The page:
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Hospitals work to change the norm and eliminate preventable birth injuries through a new safety initiative

Preventable birth injuries are rare. At the University of Minnesota Medical Center (UMMC), they happen just 0.3 percent of the time, or to about four babies out of 2,700 deliveries each year.

Becky Gams, R.N., M.S., C.N.P., and Philip Rauk, M.D., are leading the Zero Birth Injury initiative at the University of Minnesota Medical Center.

“But even if you only have 0.3 percent, that’s still four babies a year. And that’s somebody’s baby,” says Becky Gams, R.N., M.S., C.N.P., clinical nurse leader and site coordinator for the new Zero Birth Injury safety campaign at the University’s hospital.

“There’s an economic cost, a liability cost, [and] there’s a very personal cost—for everybody involved,” says Philip Rauk, M.D., medical director of the hospital’s Birthplace and also a UMMC site coordinator for the initiative.

The multidisciplinary Zero Birth Injury effort aims to render preventable birth injuries obsolete. UMMC is one of six hospitals owned by Fairview Health Services in the Twin Cities metro area that is reevaluating best practices focused on three aspects of delivery to enhance newborn safety: induction, augmentation, and vacuum delivery.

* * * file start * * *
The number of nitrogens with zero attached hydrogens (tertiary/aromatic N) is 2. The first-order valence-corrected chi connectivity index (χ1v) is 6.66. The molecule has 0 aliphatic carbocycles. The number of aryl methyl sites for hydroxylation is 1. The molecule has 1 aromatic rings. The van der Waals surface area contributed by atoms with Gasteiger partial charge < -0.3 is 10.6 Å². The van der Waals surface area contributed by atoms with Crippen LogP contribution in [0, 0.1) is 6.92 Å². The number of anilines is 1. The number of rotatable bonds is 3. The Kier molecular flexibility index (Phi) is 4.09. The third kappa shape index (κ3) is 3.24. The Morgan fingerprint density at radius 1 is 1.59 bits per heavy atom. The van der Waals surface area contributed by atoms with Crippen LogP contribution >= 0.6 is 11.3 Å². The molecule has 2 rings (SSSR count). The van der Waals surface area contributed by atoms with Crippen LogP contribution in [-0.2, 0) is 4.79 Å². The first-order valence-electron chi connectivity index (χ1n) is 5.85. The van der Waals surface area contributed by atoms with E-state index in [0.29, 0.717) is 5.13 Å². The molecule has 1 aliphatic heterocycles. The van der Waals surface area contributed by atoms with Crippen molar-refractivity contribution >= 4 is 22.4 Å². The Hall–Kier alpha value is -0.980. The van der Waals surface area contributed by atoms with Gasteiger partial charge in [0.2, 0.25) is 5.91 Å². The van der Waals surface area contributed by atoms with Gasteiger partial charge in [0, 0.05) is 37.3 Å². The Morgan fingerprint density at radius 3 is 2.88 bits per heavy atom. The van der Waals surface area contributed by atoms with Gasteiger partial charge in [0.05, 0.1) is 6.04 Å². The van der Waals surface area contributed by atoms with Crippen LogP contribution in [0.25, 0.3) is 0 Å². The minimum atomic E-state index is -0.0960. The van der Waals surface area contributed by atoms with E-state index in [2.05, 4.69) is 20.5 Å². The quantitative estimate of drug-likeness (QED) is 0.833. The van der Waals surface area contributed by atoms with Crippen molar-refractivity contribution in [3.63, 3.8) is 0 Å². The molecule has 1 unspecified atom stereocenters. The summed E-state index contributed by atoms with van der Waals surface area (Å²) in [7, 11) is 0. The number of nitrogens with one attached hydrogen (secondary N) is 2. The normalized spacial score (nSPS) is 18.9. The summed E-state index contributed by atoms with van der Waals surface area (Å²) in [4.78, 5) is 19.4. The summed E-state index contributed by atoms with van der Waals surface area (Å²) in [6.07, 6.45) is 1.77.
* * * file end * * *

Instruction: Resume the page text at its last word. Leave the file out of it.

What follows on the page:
In recent decades, Rauk says, birthing decisions across the country were being made based on concerns other than the health of the mother and baby. Many inductions, for example, were done primarily for the mother’s or the physician’s convenience.

Now Fairview’s policy is not to perform elective inductions before 39 weeks, thereby reducing the chances of a lengthy labor and Caesarean section. “And we improved on that by also saying [the mother] should at least be ready to go into labor,” Rauk says.

The way inductions are done also is changing based on new science. For instance, giving patients higher doses of pitocin, a medication intended to hasten contractions, has become increasingly common over the past couple of decades. But higher does of pitocin have been associated with contractions that were too close together, which in turn were associated with birth injuries. Newer science suggests that contractions that are too close together affect the baby’s oxygen levels sooner than previously understood, and now health-care providers pay closer attention to contraction frequency.

So far compliance with the new safety standards is high at most participating hospitals, but it’s too early to discern whether or how that’s affecting outcomes, Gams says. She and Rauk expect to see definitive changes in outcomes by early 2010.

Ultimately, most health-care professionals and patients appreciate the need to put science and safety ahead of expedience, Rauk says.

“We’re taking evidence-based medicine out of the journal article and bringing it to the bedside,” he says.